Jerome M. McCabe, a retired career Army officer who survived the Korean War's ill-fated Battle of Chosin Reservoir and later became an advocate for peace, died Aug. 27 of pancreatic cancer at his home in California, St. Mary's County.
He was 84.
Colonel McCabe was a 23-year-old lieutenant when he was assigned to the 7th Infantry Division and sent to Korea after war broke out in June 1950.
The successful Inchon landing in September 1950 had resulted in North Korean forces being pushed back to the north across the Yalu River by United Nations forces under the command of Gen. Douglas MacArthur.
General MacArthur ordered the Army X Corps, 7th Infantry Division and the 1st Marine Division into the rugged terrain surrounding the Chosin Reservoir in northeastern North Korea.
While the Marine forces were made up of veteran combat troops from World War II, the 7th Division forces were filled with poorly trained and poorly equipped conscripts.
The Marines — some 25,000 strong — had taken up position on the west side of the reservoir while the Army's 31st Regimental Combat Team — also known as Task Force Faith — settled on the east side.
General MacArthur's belief that the Chinese would not enter the war was shattered on the evening of Nov. 27-28, 1950, when 120,000 Red Army troops crossing the Yalu River unleashed a deadly surprise attack on forces at the reservoir.
The attack coincided with brutally cold weather, with temperatures estimated at 30 degrees to 40 degrees below zero, which caused troops' hands and feet to freeze, while machine guns jammed and metal cracked.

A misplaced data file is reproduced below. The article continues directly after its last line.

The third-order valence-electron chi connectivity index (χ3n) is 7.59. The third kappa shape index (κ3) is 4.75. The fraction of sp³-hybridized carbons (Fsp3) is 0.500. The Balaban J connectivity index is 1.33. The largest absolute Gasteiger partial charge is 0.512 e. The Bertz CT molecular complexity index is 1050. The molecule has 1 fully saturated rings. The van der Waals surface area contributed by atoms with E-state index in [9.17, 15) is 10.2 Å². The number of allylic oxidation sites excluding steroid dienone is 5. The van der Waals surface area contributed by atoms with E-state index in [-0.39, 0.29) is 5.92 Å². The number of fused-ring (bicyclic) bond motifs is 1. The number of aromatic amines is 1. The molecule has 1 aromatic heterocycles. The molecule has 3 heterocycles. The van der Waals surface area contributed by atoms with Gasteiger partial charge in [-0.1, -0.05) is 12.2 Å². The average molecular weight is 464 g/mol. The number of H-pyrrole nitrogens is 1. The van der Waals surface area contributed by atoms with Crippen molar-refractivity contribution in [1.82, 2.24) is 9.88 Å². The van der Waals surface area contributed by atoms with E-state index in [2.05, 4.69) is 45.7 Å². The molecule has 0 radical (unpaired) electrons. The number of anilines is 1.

When the attack commenced, Colonel McCabe was a fire control officer for a heavy mortar company assigned to the reservoir's northeastern tip.
"Terror was a nice word," Colonel McCabe told The Washington Post in a 2000 interview. "It was prevalent. Notwithstanding terror, we did our job."
Enemy forces relentlessly attacked American forces for five days and often resorted to hand-to-hand combat.
As American forces attempted to withdraw in the wake of the attack, they were frustrated by the Chinese, who were quickly surrounding them and the blocked road that was jammed with retreating military vehicles.
"There were dead Chinese lying all around us, and they were frozen in place. They thought they would get into the perimeter and destroy us. For two nights, that didn't happen," Colonel McCabe said. "They had taken horrible casualties. We stopped them and bloodied them so badly they couldn't circle the Marines."
When the order came to withdraw on Dec. 1, Army forces were suffering from the deaths of two commanding, heavy casualties and a shortage of ammunition, while the Marines fought their way out.
Later that afternoon, Colonel McCabe was wounded in the arm and leg by an enemy mortar round. He had been unconscious for several hours, lying in the snow, until a passing soldier picked him up and put him in the back of an open truck with other wounded.
He awakened when the Chinese attacked the convoy, which was transporting 600 wounded soldiers, killing many.
Colonel McCabe was able to escape the truck. "I slithered out of the truck," he told The Washington Post. "I hobbled and crawled. We were just sitting ducks for the Chinese. ... I would die before I was taken prisoner."
He and several other soldiers, who were severely frostbitten, walked for miles before reaching the safety of U.S. lines the next day.
Colonel McCabe, whose toes had turned black from frostbite, was flown by plane to Japan for medical treatment.